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March 28, 2024

New Worcester behavioral health clinic aims to make mental health care more accessible

A brick building with 299 Lincoln St. placed on the left hand side Image I Courtesy of Google Maps Guidelight Health will open the practice in Suite 302 in its Lincoln Street location.

Guidelight Health, a new behavioral health treatment center, will be accepting patients at its very first location on Lincoln Street in Worcester come May 1. 

Co-founding Guidelight are Chief Medical Officer Dr. Andy Cruz, Chief Executive Officer Tesha Simpson, Chief Growth & Strategy Officer Jordan Cox, as well as Andrew Hayek and Cory Roberts of Triple Aim Partners, an Illinois-based healthcare firm. 

Guidelight will provide two options of care for those seeking treatment: an intensive outpatient program (IOP) and a partial hospitalization program (PHP). The IOP will run three days per week for six weeks, while its PHP will run five days per week for two weeks. Though the center does use the terms IOP and PHP to categorize their programs, Dr. Cruz states that those industry-used, technical terms can be misleading and often come with negative connotations. Instead, he prefers to refer to the programs as intermediate levels of care. 

“My favorite part about these levels of care is it allows you to get world class treatment, but you can continue doing the things that give you dignity and make your life valuable to you as an individual. That’s taking care of your kids, that’s going to work, going to school, and that's why these levels of care are so powerful,” said Cruz.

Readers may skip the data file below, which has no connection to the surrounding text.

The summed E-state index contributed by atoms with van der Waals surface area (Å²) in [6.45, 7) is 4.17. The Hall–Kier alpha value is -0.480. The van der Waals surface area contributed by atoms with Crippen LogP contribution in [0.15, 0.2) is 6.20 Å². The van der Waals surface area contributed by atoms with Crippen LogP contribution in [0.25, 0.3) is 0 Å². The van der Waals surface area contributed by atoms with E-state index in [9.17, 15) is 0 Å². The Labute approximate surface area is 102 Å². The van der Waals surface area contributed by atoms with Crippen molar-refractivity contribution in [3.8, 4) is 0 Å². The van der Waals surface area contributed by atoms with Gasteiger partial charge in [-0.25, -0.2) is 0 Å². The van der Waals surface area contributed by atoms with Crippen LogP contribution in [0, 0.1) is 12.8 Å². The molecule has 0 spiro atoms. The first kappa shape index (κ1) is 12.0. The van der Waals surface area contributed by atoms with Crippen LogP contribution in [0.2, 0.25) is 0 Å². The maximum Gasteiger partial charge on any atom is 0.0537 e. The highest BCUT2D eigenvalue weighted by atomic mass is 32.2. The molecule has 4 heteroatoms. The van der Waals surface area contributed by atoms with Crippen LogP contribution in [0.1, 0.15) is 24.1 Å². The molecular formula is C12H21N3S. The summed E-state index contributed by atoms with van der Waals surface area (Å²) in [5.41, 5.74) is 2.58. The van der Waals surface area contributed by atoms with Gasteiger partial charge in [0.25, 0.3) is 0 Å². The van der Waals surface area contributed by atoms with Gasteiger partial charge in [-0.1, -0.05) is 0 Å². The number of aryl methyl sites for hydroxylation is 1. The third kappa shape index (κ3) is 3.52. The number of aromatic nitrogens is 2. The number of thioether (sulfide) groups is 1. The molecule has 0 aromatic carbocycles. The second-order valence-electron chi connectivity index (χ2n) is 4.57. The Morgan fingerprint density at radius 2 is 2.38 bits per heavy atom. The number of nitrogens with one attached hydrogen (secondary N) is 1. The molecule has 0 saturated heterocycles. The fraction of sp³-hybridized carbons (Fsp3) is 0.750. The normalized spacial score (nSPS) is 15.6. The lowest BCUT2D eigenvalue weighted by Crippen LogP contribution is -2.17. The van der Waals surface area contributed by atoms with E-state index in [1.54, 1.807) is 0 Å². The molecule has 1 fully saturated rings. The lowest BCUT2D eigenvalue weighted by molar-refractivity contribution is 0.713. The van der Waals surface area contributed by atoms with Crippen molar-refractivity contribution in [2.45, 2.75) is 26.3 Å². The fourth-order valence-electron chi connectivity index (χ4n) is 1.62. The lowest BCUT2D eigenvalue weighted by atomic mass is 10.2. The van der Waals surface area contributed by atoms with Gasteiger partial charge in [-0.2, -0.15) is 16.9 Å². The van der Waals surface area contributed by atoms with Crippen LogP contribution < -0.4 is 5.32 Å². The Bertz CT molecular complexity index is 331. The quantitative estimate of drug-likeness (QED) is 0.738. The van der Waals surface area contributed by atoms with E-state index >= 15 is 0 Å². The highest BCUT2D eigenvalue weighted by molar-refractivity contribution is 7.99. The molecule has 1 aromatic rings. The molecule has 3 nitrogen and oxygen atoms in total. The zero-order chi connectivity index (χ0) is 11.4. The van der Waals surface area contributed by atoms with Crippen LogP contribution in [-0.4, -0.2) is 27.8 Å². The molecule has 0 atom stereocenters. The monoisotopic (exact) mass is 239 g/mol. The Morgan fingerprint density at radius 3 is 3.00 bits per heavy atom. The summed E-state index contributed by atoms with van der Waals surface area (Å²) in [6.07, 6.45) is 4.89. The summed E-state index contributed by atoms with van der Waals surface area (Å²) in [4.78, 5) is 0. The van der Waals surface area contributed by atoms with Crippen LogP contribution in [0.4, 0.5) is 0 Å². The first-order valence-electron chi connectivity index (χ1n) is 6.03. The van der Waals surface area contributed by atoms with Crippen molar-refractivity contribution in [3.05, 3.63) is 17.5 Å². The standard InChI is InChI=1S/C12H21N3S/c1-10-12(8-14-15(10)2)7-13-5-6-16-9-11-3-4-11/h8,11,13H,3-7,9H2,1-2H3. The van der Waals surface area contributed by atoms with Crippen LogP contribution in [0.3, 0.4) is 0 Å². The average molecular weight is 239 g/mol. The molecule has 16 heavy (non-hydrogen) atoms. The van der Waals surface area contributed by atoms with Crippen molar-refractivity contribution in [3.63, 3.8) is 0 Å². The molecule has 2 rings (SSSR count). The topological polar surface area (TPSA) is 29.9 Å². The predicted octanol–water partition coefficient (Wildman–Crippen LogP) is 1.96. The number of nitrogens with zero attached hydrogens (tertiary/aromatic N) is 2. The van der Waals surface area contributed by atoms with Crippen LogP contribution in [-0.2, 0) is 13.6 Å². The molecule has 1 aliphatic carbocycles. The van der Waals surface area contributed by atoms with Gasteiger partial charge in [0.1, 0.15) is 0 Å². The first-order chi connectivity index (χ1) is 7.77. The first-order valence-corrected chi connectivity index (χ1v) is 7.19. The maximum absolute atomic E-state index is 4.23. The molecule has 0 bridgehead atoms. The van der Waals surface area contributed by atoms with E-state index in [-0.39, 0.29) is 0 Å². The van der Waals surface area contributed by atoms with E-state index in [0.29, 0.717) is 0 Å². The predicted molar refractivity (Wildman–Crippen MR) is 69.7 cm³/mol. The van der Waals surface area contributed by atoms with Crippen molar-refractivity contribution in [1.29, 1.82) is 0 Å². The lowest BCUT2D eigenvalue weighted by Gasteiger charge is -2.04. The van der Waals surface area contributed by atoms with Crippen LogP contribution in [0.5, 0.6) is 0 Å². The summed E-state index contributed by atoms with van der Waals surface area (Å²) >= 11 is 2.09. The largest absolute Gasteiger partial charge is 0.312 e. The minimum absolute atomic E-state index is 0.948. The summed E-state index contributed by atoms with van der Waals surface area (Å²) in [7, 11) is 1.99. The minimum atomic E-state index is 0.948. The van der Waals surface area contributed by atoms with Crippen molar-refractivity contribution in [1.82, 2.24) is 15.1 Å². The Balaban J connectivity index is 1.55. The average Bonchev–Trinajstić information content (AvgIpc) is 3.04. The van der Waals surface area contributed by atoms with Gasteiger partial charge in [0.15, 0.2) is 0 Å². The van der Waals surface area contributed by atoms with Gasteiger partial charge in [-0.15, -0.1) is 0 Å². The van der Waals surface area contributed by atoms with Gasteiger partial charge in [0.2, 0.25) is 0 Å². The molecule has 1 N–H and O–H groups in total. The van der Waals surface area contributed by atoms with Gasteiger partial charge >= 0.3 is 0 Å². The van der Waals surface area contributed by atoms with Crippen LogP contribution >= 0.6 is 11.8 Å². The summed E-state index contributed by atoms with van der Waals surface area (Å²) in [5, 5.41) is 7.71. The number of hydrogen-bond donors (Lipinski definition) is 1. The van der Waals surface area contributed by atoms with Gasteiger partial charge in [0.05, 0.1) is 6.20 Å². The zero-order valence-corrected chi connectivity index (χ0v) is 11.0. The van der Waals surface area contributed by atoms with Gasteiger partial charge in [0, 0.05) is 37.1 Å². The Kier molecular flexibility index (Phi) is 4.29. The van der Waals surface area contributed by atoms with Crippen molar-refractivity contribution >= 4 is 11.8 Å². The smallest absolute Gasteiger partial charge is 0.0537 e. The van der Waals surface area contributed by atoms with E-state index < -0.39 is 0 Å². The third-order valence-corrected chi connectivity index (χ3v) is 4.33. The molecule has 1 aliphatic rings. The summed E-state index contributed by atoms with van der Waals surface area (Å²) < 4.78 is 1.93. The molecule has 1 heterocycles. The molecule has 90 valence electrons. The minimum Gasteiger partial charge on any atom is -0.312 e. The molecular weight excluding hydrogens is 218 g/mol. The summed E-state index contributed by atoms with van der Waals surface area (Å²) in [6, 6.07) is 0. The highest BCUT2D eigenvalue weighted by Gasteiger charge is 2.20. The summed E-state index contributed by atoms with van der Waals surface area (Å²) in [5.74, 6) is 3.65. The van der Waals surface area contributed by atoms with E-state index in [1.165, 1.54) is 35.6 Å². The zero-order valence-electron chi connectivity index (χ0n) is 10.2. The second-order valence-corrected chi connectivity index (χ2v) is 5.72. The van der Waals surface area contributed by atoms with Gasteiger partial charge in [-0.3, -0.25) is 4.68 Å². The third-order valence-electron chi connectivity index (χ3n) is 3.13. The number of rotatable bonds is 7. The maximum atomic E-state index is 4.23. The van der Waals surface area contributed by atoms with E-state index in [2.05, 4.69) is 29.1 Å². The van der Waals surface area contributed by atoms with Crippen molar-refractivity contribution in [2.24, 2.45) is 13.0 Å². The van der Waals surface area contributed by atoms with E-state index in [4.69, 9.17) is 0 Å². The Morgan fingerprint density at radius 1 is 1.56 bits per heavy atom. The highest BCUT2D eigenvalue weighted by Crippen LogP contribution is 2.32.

Dr. Cruz states that both programs take insurance and are centered around skills-based group therapy, incorporating aspects of therapy modalities such as cognitive behavioral therapy, dialectical behavior therapy, and acceptance and commitment therapy. In addition to its more generalized groups, Guidelight is working on a variety of specialized group therapy options, referred to as tracks, including an LGBTQIA+ and college student track. 

Guidelight’s patients will also have access to medication evaluations and referrals to providers within the community to continue their care once they leave the program. 

The center will start off with three full-time clinicians at its 299 Lincoln St. location, but Cruz emphasizes that the need for clinics like Guidelight are not limited to the city, and he plans to expand clinics into other areas of Massachusetts. 

“We have young adults, adolescents and children waiting weeks for care in the emergency room. We have prolonged waits for outpatient care. We have a lot of people utilizing inpatient hospitalizations just because that’s all that’s available,” Cruz said.

The conceptualization of Guidelight came from witnessing this need in the community, Cruz said, but also from his family’s lived experience. He had two uncles with schizophrenia who both passed, in part due to their mental illnesses.  

“It's more than a company,” Cruz says. “It's personal.”

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